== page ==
Today’s Mortgage Rates, February 23, 2021 | Rates Pushed Higher

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Looking at today’s mortgage rates the most preeminent rates inched upward. The averages for both 30-year fixed and 15-year fixed mortgages both drifted higher. The most common type of variable-rate mortgage is the 5/1 adjustable-rate mortgage (ARM) also cruised higher.

The average mortgage rates are as follows:

Current Mortgage Refinance Rates

Refinancing became a bit more expensive today as 30-year fixed and 15-year fixed refinance mortgages saw their average rates go higher. If you’ve been considering a 10-year refinance loan, average rates also moved up.

Today’s refinance rates are:

Compare nationwide mortgage rates from various lenders .

30-Year Fixed-Rate Mortgages

For a 30-year fixed-rate mortgage, the average rate you’ll pay is 3.09%, which is a growth of 21 basis points from seven days ago.

You can use NextAdvisor’s mortgage payment calculator to get an idea of what your monthly payments will be and play around with extra mortgage payments to wrap your head around how much you could save. The mortgage calculator can also show you how much interest you’ll pay over the life of the loan

15-Year Fixed-Rate Mortgages

The median rate for a 15-year fixed mortgage is 2.47%, which is an increase of 10 basis points compared to a week ago.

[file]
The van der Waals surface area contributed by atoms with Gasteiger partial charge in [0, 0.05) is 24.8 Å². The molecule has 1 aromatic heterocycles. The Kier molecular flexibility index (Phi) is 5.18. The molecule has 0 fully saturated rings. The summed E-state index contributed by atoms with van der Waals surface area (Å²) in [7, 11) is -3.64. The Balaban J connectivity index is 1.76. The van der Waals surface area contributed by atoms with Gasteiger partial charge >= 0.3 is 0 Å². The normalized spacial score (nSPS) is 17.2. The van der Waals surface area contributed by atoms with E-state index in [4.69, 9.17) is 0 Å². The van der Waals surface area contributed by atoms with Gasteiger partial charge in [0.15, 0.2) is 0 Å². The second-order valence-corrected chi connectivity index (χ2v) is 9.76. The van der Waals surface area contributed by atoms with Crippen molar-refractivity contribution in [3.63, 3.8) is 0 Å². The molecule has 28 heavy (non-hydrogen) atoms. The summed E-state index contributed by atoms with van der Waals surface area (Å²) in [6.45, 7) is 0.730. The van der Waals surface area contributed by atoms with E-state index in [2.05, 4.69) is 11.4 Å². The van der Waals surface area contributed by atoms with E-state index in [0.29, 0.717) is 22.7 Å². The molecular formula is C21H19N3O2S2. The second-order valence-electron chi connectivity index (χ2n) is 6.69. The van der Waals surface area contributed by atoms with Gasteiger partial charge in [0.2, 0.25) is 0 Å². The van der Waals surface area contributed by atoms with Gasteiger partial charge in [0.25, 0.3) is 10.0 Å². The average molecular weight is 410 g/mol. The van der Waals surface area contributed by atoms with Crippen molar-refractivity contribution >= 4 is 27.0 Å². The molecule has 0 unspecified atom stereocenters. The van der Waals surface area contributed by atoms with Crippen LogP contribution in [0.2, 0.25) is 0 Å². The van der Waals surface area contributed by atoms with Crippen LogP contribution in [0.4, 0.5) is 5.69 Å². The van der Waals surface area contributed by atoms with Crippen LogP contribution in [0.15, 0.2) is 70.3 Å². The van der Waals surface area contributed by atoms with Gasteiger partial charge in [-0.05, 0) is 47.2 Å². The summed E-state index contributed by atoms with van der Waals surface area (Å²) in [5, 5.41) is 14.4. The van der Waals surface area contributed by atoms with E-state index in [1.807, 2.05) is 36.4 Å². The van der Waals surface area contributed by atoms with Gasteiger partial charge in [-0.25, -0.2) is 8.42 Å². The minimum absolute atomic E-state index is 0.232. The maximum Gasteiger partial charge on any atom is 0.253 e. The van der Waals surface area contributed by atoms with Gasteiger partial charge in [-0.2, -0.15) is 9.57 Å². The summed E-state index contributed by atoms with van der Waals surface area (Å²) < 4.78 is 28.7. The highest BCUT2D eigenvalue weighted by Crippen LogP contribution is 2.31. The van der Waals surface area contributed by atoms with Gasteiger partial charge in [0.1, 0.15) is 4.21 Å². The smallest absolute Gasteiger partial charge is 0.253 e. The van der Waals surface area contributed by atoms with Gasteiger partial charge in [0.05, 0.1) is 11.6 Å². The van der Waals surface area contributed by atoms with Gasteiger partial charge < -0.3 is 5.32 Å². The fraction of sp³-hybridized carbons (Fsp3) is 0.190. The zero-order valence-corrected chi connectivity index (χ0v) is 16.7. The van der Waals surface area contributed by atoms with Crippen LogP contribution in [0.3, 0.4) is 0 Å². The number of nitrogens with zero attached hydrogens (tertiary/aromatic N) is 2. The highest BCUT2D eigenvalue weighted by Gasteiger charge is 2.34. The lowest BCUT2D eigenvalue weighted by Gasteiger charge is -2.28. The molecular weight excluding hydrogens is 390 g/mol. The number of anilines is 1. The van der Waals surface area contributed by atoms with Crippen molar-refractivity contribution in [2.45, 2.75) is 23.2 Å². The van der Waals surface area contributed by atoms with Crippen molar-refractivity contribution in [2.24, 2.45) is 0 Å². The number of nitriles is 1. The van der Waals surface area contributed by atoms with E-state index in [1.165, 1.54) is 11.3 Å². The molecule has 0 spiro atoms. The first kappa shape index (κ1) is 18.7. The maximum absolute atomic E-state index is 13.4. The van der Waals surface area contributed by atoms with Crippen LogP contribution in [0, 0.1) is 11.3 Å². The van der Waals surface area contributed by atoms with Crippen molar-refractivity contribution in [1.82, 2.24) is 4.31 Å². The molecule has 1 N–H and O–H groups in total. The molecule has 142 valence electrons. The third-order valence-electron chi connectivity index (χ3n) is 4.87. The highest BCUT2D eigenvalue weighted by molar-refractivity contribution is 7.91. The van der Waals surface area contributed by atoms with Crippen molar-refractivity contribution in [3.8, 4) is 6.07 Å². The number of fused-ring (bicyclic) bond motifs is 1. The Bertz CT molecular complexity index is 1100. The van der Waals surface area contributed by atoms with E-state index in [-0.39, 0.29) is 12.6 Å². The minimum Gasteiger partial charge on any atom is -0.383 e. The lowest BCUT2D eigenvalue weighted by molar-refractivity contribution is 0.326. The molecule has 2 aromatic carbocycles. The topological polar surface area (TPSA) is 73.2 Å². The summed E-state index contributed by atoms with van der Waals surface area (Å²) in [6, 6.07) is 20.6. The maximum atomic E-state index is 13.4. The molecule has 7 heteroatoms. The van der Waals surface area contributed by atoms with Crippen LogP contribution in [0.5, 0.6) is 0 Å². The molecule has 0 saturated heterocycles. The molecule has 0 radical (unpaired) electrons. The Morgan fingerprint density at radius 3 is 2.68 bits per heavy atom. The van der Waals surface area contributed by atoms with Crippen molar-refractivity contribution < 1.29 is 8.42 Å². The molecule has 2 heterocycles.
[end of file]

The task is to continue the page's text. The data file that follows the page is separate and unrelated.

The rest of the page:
A 15-year, fixed-rate mortgage’s monthly payment will be much bigger. So finding room in your budget for a 30-year loan’s monthly payment would be less difficult. But, 15-year loans have some considerable benefits: You’ll pay thousands less in interest and pay off your loan much earlier.

5/1 Adjustable-Rate Mortgages

A 5/1 ARM has an average rate of 2.97%, a climb of 3 basis points from the same time last week.

An adjustable-rate mortgage is ideal for borrowers who will refinance or sell before the rate changes. If that’s not the case, their interest rates could end up being noticeably higher after a rate adjusts.

For the first five years, a 5/1 ARM will typically have a lower interest rate compared to a 30-year fixed mortgage. Just keep in mind that depending on how much your loan’s rate adjusts, your payment has the potential to increase by a large amount.

How Mortgage Rates Have Changed

To see where mortgage rates are going we rely on information collected by Bankrate, which is owned by the same parent company as NextAdvisor. Looking at mortgage rate history, we’re seeing low rates like never before. The table below compares today’s average rates to what they were a week ago, and is based on information provided to Bankrate by lenders nationwide:

Current average mortgage interest rates
Loan typeInterest rateA week agoChange
30-year fixed rate3.09%2.88%+0.21
15-year fixed rate2.47%2.37%-0.10
30-year jumbo mortgage rate3.13%2.91%+0.22
30-year mortgage refinance rate3.13%2.92%+0.21

Updated on February 23, 2021.

There isn’t a single factor that causes mortgage rates to move, but rather there are many. Chief among them are things including inflation and even the unemployment rate. When you see inflation increasing that usually means mortgage rates are about to climb higher. On the other hand, lower inflation typically accompanies lower mortgage rates. With higher inflation, the dollar becomes less valuable. This scenario pushes buyers away from mortgage-backed securities, which leads to price decreases and the need for increasing yields. And higher yields require borrowers to pay higher interest rates.